Durham officials have postponed a murder trial amid alleged gang-related threats of violence.
The first-degree murder trial of 17-year old Calvin Nicholson is on hold. He is accused of gunning down an 18-year-old Hillside High School student on Bacon Street in 2005. Police say it was gang-related.
Tuesday’s courthouse melee erupted on the fifth-floor, after key witnesses backed out of the Nicholson trial. They said they were being threatened.
“An incident occurred when information came up that caused people from one courtroom and gang to come to the other courtroom, where members of a rival gang were involved,” said Durham District Attorney Mike Nifong.
Durham police are investigating the threats, which are a major challenge in prosecuting gang-related trials.
“You can’t really conduct trials in an atmosphere, where there is intimidation of witnesses, or where there is fear that something might happen,” Nifong said. “The District Attorney’s Office is not equipped to protect witnesses in any situation. There aren’t any local witness protection programs, or anything of that nature. The fact is people are to some extent on their own, in terms of their protection.”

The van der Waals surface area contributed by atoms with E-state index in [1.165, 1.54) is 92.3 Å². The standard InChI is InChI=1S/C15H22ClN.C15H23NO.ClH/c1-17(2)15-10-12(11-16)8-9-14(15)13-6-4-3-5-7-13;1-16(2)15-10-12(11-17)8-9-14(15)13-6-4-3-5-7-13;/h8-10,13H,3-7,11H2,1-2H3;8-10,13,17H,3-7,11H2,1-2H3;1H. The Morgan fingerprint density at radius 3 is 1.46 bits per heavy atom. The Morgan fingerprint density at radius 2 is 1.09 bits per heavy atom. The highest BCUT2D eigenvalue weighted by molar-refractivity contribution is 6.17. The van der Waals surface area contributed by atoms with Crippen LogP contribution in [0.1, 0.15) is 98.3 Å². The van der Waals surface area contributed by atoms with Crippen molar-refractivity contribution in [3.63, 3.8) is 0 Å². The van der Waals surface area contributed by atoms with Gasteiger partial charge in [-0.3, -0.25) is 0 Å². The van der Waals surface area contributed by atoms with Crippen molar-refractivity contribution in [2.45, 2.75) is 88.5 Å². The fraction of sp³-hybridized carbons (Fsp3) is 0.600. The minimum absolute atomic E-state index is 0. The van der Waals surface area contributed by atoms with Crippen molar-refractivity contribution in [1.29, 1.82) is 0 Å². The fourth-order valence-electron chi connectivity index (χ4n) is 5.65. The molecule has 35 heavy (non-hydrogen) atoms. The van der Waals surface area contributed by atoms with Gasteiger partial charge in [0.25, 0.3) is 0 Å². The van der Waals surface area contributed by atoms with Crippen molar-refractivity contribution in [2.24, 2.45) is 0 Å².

Stormy Ellis is Durham’s gang prosecutor.
“When it comes to trial, everybody’s kind of scrambling and coming up with excuses and that’s when the intimidation tends to start,” she said.
The News & Observer reports,
If Calvin Nicholson wanted into the Bloods gang, he’d have to lean out of the car’s back seat window and fire at “Tide,” a youth he thought to be a Crip.
Nicholson did fire a pistol that day in November, he told police. And the next day, when one of his fellow shooters called to congratulate Nicholson on their successful killing, Nicholson hung up the phone and started crying, he said in a written confession made public at a hearing Thursday.
“The reason I shot the gun at ‘Tide’ was I thought I wanted to join the gang,” Nicholson told a detective. “When I realized I didn’t, it was [too] late.”
Calvin Nicholson is 18 years old.
North Carolinians need to wake up to the growing danger of youth gangs in our area. Just yesterday in juvenile court, I saw four 13—and 14-year-old Hispanic males who were members of the “Little Banditos,” a new set affiliated with SUR-13, the largest Hispanic gang in the Burlington area. Several of the boys already had gang tattoos, including the common set of three dots, inflicted with a red-hot needle, that stands for the words “Mi Vida Loca” (My Crazy Life). They described being “jumped in,” becoming members of the gang through a beating administered by three more senior gang members for five minutes..